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Resolving Allegations Of Health Care Fraud – Does The Mediator Matter?

by Jerry Roscoe
November 2009 Jerry Roscoe
Since 1993, the Department of Justice has made the fight against health care fraud and abuse a top priority. [1] Now that a “baby boomer” retires every 7.5 seconds, [2] the consequent growth of entitlement programs such as Medicare has also resulted in exponential growth of enforcement efforts. [3]

More money flowing to more health care providers invites more scrutiny from the federal government, particularly the Department of Health and Human Services (HHS) and the Department of Justice (DOJ). The Department of Justice reports that the allegations of health care fraud continue to rise. Of the approximately 100 fraud cases that settled last year, it is estimated that more than half were health care related, generating more than one billion dollars worth of settlements. Since 1997, the federal government has collected $11.87 billion on behalf of health care programs. [4]

There is more at stake than money. Health care fraud is no longer just about white collar crime. It has expanded to include quality of care issues including home health care, assisted living, specialty hospitals and pain management specialists. Prosecutors may now view fraud enforcement not only as a means to penalize wrongdoers, but also as a method of ensuring higher quality health care. However, the inclusion of quality of care concerns adds new issues to fraud cases. Real victims become directly involved in the prosecution of fraud, understanding of such cases may require medical as well as regulatory expertise, and care-related compliance or performance issues become more difficult to monitor.

Changing quality of care is a lot to ask of litigation, as fining facilities is not the same as changing behavior and fixing bad care. Adjudication of complex cases becomes even more challenging when enforcement processes designed primarily to deter behavior by assessing penalties are forced to address quality of care. State Medicaid prosecutors will face similar challenges when allegations of patient/resident abuse, neglect, or exploitation are asserted. [5]

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Health care fraud claims are frequently negotiated

With the number of fraud related issues increasing almost as rapidly as the number of cases, it is not surprising that most health care fraud cases are resolved before a verdict is rendered. Health care lawyers know that most matters settle, even allegations of health care fraud. As a result, most health care lawyers, particularly white collar defense and transactional attorneys, include some of the legal profession’s finest negotiators.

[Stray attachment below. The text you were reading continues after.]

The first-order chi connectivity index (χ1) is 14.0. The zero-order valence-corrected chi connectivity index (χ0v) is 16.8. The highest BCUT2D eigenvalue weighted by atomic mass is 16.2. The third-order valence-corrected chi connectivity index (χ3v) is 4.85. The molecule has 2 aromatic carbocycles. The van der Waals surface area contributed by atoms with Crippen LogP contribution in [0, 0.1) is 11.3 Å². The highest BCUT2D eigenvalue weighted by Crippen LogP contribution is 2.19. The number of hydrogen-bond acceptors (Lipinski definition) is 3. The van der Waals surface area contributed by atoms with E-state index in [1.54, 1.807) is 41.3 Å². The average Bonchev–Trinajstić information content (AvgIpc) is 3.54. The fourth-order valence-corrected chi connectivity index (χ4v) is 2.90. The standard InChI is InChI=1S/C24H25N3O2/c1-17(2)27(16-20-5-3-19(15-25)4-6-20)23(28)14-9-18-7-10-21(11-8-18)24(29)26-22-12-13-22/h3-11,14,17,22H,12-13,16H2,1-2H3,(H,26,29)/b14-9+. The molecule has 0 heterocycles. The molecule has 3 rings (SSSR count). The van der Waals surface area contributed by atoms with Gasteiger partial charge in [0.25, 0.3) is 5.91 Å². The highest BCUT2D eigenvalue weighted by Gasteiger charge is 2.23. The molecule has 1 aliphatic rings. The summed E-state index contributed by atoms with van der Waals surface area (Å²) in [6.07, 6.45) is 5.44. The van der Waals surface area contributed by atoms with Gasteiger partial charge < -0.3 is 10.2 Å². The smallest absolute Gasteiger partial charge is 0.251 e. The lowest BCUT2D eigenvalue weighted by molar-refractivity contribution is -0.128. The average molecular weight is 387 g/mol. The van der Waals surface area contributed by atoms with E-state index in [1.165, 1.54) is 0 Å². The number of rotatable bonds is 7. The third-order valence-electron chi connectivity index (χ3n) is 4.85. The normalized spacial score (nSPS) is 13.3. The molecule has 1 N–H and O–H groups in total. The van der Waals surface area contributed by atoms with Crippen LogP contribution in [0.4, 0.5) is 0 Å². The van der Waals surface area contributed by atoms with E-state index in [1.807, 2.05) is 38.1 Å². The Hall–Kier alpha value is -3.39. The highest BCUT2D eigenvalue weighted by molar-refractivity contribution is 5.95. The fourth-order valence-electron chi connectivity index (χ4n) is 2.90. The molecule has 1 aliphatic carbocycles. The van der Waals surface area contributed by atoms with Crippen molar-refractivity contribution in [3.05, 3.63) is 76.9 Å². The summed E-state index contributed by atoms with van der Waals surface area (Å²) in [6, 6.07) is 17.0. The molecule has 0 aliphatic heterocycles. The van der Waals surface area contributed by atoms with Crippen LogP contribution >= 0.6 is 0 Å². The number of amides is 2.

Howard Young, formerly with the Office of Inspector General (OIG) at HHS and now a member of the law firm Sonnenschein, Nath and Rosenthal, states that most allegations are successfully resolved through negotiation. “As the government develops new theories of use for the False Claims Act (FCA), particularly in the areas of pharmaceuticals and medical devices, defense counsel have been quick to respond. While some matters are litigated on jurisdictional issues, few are litigated to final judgment. Fraud defense has essentially become a negotiation practice,” he says .[6]

Some litigators approach fraud negotiations as classic “single issue” negotiations. Steve Altman, an attorney in private practice who was formerly with the DOJ’s Fraud Division says, “These negotiations are often characterized by one thought, it’s only about the money. And the amounts of money aren’t small.” [7] A single case of health care billing fraud may allege thousands of single violations, each of which may be trebled and each generating its own penalties. [8]

Where a mediator matters

Negotiators find that health care fraud negotiations that present an array of issues, including quality of care, are best managed with a third party. “There is often a significant gap between the government’s and the client’s perspectives of culpability, issues of intent, and damages issues,” says Young, “Despite our success as negotiators, these unique issues create a subset of cases that present atypical barriers to resolution. In those, our clients enlist the services of a qualified mediator. The mediator can coordinate multiple parties, including relators, [9] some of whom may have competing interests. Both the client and the government can benefit from the analytic view of an informed, neutral third party.” [10]